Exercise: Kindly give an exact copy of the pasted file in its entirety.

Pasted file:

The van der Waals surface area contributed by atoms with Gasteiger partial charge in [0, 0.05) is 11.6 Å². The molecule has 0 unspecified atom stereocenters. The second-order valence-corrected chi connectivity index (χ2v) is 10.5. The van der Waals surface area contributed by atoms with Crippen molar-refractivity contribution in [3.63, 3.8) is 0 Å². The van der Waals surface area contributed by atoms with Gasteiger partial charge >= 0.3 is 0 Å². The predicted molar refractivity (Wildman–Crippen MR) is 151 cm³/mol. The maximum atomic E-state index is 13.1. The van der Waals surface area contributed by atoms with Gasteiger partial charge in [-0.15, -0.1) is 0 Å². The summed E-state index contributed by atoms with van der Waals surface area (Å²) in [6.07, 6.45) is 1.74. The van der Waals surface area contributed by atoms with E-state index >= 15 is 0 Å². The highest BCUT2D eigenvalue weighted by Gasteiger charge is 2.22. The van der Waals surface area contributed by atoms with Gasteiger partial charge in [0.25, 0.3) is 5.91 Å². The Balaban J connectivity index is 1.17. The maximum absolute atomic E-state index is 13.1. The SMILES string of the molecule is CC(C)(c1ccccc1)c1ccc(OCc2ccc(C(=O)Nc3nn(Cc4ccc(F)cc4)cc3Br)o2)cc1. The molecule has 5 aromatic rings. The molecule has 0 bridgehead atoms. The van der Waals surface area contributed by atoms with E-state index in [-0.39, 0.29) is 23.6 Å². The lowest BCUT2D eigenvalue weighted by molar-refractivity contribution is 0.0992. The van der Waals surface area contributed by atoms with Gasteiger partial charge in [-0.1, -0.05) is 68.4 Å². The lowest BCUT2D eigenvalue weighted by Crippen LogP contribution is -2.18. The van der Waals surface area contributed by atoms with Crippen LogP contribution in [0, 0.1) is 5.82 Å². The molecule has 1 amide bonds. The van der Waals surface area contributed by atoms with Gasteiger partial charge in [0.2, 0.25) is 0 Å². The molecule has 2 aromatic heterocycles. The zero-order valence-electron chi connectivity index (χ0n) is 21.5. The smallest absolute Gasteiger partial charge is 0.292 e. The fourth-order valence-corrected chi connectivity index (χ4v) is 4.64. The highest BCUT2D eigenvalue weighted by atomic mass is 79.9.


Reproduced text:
The van der Waals surface area contributed by atoms with Gasteiger partial charge in [0, 0.05) is 11.6 Å². The molecule has 0 unspecified atom stereocenters. The second-order valence-corrected chi connectivity index (χ2v) is 10.5. The van der Waals surface area contributed by atoms with Crippen molar-refractivity contribution in [3.63, 3.8) is 0 Å². The van der Waals surface area contributed by atoms with Gasteiger partial charge >= 0.3 is 0 Å². The predicted molar refractivity (Wildman–Crippen MR) is 151 cm³/mol. The maximum atomic E-state index is 13.1. The van der Waals surface area contributed by atoms with Gasteiger partial charge in [-0.15, -0.1) is 0 Å². The summed E-state index contributed by atoms with van der Waals surface area (Å²) in [6.07, 6.45) is 1.74. The van der Waals surface area contributed by atoms with E-state index >= 15 is 0 Å². The highest BCUT2D eigenvalue weighted by Gasteiger charge is 2.22. The van der Waals surface area contributed by atoms with Gasteiger partial charge in [0.25, 0.3) is 5.91 Å². The Balaban J connectivity index is 1.17. The maximum absolute atomic E-state index is 13.1. The SMILES string of the molecule is CC(C)(c1ccccc1)c1ccc(OCc2ccc(C(=O)Nc3nn(Cc4ccc(F)cc4)cc3Br)o2)cc1. The molecule has 5 aromatic rings. The molecule has 0 bridgehead atoms. The van der Waals surface area contributed by atoms with E-state index in [-0.39, 0.29) is 23.6 Å². The lowest BCUT2D eigenvalue weighted by molar-refractivity contribution is 0.0992. The van der Waals surface area contributed by atoms with Gasteiger partial charge in [-0.1, -0.05) is 68.4 Å². The lowest BCUT2D eigenvalue weighted by Crippen LogP contribution is -2.18. The van der Waals surface area contributed by atoms with Crippen LogP contribution in [0, 0.1) is 5.82 Å². The molecule has 1 amide bonds. The van der Waals surface area contributed by atoms with Gasteiger partial charge in [0.2, 0.25) is 0 Å². The molecule has 2 aromatic heterocycles. The zero-order valence-electron chi connectivity index (χ0n) is 21.5. The smallest absolute Gasteiger partial charge is 0.292 e. The fourth-order valence-corrected chi connectivity index (χ4v) is 4.64. The highest BCUT2D eigenvalue weighted by atomic mass is 79.9.